Physical Description

  • Long, very skinny fish with tubular, toothless mouths.
  • Green coloration for camouflage.
  • Instead of scales, they have jointed, bonelike rings around their body.
  • They have tiny dorsal (back) and pectoral (side) fins that beat rapidly as they slowly swim.
  • Adults can be up to 13 inches long.
  • Females are larger than males.


  • Sitka, Alaska to southern Baja California, Mexico.


  • Live in eelgrass (often they sway back and forth with the currents to camouflage with the eelgrass).
  • Found in bays, estuaries, and sloughs.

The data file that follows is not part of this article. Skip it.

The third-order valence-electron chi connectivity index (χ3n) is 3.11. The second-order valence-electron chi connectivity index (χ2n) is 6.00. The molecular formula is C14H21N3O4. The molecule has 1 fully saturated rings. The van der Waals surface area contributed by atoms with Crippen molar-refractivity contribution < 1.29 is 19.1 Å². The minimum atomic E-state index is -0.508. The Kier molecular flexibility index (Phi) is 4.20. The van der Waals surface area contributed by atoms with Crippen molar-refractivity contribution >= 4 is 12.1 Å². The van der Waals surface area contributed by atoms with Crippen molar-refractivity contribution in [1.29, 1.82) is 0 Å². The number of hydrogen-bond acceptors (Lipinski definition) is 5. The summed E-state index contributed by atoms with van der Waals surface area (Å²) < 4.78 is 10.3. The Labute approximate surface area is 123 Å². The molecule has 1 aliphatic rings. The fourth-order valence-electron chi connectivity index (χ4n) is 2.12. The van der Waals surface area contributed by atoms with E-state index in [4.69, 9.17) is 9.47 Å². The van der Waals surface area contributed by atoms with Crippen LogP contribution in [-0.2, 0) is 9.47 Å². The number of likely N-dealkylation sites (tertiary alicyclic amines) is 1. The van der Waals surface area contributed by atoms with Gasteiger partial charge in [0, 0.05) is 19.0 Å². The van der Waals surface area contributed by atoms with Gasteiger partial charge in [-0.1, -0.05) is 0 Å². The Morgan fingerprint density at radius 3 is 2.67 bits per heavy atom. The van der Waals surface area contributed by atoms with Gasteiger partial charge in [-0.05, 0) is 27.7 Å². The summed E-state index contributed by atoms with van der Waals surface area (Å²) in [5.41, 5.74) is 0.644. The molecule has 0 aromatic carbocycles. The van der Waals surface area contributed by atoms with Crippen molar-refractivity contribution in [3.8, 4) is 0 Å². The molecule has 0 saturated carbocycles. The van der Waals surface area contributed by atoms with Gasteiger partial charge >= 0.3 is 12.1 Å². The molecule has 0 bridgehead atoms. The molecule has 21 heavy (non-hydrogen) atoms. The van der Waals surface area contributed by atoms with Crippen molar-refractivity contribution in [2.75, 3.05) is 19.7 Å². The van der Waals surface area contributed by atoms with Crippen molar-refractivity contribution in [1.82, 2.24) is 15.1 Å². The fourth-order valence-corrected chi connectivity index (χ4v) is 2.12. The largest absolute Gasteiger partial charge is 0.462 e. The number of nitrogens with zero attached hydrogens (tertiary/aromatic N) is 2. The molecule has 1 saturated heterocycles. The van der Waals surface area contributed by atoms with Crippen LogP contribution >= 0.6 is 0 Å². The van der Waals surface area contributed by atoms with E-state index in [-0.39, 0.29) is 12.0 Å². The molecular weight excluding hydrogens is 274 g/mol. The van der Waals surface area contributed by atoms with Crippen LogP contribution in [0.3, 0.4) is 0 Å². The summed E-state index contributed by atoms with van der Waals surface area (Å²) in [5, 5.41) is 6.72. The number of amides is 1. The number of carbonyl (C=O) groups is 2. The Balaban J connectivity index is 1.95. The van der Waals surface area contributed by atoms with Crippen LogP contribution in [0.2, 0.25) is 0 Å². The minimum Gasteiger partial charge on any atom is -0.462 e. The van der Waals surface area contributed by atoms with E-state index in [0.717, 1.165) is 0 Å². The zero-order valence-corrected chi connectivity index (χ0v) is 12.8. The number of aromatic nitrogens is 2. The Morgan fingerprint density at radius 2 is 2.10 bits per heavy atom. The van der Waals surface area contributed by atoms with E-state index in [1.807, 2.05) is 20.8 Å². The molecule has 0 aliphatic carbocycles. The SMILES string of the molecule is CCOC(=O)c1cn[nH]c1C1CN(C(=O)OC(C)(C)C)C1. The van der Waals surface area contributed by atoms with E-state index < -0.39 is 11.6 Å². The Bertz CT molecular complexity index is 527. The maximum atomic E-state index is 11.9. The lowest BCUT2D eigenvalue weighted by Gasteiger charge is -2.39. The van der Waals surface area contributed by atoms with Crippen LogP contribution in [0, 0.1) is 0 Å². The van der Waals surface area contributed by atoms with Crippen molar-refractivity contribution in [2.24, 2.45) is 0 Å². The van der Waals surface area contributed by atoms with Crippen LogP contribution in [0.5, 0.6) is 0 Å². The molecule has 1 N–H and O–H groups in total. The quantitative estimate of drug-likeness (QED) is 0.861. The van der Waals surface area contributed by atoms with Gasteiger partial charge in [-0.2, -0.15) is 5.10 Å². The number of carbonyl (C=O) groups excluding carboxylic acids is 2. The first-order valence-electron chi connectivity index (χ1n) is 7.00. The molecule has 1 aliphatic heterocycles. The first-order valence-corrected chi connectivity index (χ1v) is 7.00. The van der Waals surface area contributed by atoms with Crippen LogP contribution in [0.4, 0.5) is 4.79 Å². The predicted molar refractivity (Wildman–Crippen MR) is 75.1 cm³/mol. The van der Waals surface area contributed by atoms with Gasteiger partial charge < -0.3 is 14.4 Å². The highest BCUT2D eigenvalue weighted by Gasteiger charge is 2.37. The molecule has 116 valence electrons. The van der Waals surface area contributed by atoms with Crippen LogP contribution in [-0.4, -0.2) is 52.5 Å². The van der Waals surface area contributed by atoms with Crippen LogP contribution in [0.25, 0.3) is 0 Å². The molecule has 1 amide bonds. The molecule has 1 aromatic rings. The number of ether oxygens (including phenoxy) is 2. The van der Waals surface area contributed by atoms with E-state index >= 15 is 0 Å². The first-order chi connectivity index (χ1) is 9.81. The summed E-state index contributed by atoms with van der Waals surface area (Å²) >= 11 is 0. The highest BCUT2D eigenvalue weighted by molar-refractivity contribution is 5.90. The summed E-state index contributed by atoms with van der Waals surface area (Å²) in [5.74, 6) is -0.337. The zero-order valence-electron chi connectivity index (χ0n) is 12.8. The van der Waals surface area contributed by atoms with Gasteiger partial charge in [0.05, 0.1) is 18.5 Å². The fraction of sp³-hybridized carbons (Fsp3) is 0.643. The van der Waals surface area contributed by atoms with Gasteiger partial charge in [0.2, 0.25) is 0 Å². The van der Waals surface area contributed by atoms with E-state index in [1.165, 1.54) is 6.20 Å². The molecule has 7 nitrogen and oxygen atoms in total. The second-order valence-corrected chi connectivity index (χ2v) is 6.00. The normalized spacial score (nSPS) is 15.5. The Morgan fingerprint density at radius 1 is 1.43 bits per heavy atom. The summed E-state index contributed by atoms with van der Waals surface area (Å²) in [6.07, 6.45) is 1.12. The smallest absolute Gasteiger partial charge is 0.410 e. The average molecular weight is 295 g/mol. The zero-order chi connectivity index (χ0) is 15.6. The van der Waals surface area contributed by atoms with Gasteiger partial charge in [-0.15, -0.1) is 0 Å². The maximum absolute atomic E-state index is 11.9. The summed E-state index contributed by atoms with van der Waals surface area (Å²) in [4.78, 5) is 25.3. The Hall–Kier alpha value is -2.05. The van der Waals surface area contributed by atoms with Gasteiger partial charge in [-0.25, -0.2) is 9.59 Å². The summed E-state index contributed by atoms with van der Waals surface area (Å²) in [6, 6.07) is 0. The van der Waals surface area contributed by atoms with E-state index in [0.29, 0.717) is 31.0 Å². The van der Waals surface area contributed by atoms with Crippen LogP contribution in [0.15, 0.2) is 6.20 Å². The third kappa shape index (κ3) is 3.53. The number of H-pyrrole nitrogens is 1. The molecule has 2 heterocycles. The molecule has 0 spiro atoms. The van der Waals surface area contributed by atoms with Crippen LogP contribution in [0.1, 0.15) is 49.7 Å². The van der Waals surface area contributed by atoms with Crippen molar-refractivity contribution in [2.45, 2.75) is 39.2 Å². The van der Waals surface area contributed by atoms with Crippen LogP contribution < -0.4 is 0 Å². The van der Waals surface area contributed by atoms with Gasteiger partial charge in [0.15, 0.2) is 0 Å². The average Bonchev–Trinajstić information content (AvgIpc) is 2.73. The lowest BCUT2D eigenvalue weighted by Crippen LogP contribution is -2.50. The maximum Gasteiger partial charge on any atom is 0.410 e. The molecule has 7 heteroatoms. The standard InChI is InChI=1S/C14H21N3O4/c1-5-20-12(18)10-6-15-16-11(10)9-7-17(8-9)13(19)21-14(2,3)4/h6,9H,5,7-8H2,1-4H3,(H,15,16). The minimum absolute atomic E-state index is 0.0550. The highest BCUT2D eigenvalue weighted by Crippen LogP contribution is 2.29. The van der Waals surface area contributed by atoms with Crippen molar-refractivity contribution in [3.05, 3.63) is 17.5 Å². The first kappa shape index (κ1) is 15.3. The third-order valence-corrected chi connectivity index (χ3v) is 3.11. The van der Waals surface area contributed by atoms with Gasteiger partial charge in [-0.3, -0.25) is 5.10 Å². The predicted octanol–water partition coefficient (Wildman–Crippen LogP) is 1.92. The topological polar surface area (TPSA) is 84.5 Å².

• Also found in coral reefs.


  • Unlike most animals, a female pipefish courts the male.
  • If the male accepts, the female deposits up to 721 eggs into a brooding pouch on the male, where he incubates and nourishes the eggs for up to 6 weeks before they hatch.
  • When the babies hatch, they are immediately ready to swim away and live on their own.


  • Plankton and small crustaceans.


  • Brown smoothhounds, spotted sand bass, elegant terns.

Interesting Facts

  • Bay pipefish have no teeth. They eat by slurping up food through their tubelike mouth.
  • Pipefish are very close relatives of seahorses.
  • A pipefish steers by moving its head side to side. 

Sources: Wildcoast; Monterey Bay Aquarium; FishBase; Oregon Coast Aquarium

Photo: Rocio Gajon Bunker